Home » Tenure reform finally on educators’ agenda

Tenure reform finally on educators’ agenda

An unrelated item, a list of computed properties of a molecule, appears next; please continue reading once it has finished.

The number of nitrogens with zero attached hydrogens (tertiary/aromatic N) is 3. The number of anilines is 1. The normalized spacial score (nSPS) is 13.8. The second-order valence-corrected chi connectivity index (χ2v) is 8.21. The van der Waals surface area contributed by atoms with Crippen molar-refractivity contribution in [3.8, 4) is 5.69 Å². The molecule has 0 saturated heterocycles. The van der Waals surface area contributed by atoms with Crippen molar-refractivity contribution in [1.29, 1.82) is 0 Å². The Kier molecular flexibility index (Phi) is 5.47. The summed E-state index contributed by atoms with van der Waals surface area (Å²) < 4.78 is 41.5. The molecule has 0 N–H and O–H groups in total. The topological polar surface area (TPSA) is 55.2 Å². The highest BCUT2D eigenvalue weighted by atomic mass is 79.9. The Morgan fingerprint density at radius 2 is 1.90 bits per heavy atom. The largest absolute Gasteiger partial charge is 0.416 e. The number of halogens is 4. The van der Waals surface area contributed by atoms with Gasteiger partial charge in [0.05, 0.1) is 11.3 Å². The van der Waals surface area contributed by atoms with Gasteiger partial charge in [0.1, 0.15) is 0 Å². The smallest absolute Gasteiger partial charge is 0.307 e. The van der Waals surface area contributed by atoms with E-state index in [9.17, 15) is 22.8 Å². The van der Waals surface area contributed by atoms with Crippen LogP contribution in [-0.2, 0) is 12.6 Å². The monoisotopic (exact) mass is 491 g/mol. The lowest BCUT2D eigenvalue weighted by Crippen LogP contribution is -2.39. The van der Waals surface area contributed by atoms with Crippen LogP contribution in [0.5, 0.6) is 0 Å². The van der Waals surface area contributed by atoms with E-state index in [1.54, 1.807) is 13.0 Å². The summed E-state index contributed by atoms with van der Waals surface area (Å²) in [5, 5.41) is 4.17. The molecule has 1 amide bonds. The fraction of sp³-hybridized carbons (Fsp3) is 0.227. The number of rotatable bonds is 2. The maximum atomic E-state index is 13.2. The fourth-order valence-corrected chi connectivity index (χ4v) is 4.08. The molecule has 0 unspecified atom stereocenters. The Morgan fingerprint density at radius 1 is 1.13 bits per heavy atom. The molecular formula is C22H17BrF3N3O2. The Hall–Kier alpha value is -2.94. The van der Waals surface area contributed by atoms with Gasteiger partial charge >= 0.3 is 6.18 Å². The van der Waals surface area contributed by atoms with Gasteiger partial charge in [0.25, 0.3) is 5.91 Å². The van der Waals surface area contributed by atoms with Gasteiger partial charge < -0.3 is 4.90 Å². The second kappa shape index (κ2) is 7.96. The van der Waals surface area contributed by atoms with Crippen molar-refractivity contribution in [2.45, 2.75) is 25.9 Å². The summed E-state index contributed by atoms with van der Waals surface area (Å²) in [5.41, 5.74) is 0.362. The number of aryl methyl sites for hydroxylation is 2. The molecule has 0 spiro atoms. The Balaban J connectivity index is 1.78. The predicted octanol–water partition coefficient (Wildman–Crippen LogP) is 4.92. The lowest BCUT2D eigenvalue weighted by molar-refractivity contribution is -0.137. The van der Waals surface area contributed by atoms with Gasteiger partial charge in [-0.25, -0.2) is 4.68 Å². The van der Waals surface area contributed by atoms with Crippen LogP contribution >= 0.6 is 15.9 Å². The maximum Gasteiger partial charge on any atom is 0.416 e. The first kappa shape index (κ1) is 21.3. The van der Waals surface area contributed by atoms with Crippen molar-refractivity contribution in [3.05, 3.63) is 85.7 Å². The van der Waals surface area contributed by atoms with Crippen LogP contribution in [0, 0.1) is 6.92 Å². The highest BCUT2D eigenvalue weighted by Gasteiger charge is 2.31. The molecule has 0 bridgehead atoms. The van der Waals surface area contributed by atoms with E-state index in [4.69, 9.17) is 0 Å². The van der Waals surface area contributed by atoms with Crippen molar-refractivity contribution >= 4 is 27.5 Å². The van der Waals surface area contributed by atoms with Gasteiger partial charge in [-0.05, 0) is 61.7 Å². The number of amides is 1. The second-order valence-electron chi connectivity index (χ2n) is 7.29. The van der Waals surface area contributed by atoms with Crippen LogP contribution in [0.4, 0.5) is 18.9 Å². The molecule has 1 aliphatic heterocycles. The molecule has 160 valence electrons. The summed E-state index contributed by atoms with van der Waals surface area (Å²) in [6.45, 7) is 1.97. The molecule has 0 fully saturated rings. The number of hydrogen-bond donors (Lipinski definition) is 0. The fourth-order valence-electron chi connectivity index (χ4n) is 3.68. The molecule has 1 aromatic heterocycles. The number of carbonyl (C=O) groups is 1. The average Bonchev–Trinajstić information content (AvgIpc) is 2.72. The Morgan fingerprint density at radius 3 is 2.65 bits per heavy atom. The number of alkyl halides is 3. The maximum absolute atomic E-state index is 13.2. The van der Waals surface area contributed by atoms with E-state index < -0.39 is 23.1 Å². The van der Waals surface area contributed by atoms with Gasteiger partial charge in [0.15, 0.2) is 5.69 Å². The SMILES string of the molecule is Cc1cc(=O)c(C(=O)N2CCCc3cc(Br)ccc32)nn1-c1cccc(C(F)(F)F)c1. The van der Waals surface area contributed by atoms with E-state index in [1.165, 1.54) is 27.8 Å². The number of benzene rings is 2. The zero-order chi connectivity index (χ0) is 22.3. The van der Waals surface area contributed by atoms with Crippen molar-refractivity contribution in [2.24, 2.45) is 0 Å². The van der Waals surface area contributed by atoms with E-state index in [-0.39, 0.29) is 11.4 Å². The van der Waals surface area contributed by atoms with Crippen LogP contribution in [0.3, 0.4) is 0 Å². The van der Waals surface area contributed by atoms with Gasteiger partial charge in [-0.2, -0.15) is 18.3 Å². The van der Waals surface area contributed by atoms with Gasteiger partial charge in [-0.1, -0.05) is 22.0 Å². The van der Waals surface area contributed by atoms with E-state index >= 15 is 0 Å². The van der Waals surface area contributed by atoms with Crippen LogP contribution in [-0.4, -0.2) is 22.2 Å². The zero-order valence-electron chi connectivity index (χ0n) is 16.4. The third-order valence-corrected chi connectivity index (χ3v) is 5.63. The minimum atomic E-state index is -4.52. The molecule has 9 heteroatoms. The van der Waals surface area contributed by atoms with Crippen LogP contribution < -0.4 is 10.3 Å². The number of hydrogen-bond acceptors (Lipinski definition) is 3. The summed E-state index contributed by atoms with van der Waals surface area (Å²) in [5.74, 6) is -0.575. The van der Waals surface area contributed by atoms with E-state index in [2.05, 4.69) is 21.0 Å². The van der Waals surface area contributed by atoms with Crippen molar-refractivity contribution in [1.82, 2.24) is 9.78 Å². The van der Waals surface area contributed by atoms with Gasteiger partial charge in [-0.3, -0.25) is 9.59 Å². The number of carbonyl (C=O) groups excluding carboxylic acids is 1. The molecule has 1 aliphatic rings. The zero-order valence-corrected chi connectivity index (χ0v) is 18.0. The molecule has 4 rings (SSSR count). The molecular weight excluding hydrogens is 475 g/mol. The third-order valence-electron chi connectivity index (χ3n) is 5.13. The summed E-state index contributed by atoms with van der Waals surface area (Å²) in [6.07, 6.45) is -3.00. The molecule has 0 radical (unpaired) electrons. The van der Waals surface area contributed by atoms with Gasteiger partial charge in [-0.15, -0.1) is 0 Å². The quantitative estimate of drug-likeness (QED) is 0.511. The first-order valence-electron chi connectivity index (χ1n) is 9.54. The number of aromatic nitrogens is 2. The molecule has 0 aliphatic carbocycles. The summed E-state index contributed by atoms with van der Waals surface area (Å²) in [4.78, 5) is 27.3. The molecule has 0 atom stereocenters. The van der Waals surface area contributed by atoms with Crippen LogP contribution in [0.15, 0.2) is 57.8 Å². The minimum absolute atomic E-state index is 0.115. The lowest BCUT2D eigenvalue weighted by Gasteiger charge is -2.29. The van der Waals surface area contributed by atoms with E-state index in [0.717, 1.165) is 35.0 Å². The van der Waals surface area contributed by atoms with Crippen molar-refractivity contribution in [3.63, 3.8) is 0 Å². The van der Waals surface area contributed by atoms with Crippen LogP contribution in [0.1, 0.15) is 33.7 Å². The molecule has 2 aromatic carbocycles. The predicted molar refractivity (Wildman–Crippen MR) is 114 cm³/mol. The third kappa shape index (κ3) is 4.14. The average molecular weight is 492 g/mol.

On Jan. 3, the Connecticut Education Association (CEA) released a public education reform plan with tougher guidelines for teacher peer review and assistance, and for a more streamlined dismissal process to replace the current system of tenure. The CEA represents more than 43,000 teachers, making it the state’s largest public employee organization. Connecticut teachers have created and approved these proposed reforms themselves. Could this be the beginning of sweeping, meaningful reform in the state that will make educational opportunities more equal for all students?There are, of course, other factors besides underperforming teachers that affect the ability of students from pre-kindergarten to high school age to learn what they must in order to lead successful lives. But the proposed reforms also include a program creating partnerships between schools and communities, involving students and their parents as well as teachers and community volunteers. Taken as a whole, the CEA’s proposed reforms could have significant impact on school systems that have been struggling with budget cuts and fewer resources over the past years.Mary Loftus Levine, CEA’s executive director, in an interview on WFSB TV 3’s “Face the State” program on Sunday, Jan. 8, said that contrary to the public perception that tenured teachers have jobs for life, there is now in place a hearing process for underperforming teachers. However, it was often too long and drawn out.“It could take up to 120 days for an arbitration to come to a conclusion,” she said. “We want to treat teachers fairly, but keep them accountable.”Streamlining the arbitration process will mean that rather than several arbitrators and lawyers being involved in hearings, with multiple schedules needing to converge, there will now be a single arbitrator overseeing the process. This should save both time and money.Teachers work hard and many are more than competent and caring with their students. Levine said in the “Face the State” interview, “Teachers don’t get into it for a salary. They get into it to make a difference.”For those who do get into the profession to make a difference to young lives, the proposed reforms will only make things better, allowing them to share their knowledge and passion for teaching with their colleagues in a more peer-oriented review process. Yet realistically, some teachers do get into it for the summers off, the benefits and salaries that look pretty good compared with recession-affected private sector jobs. Many of those weed themselves out, leaving the profession after a few years to pursue a career more suited to their skills and talents. Even a few years, however, with underprepared and undermotivated teachers can have a negative impact on the students in their classes. Those students don’t get another chance to be inspired to learn. For those teachers who don’t make students their priority, the CEA reforms will give their administrators and colleagues a better, more efficient path to holding all teachers accountable in a timely way. For more on the proposed reforms, go to www.cea.org.

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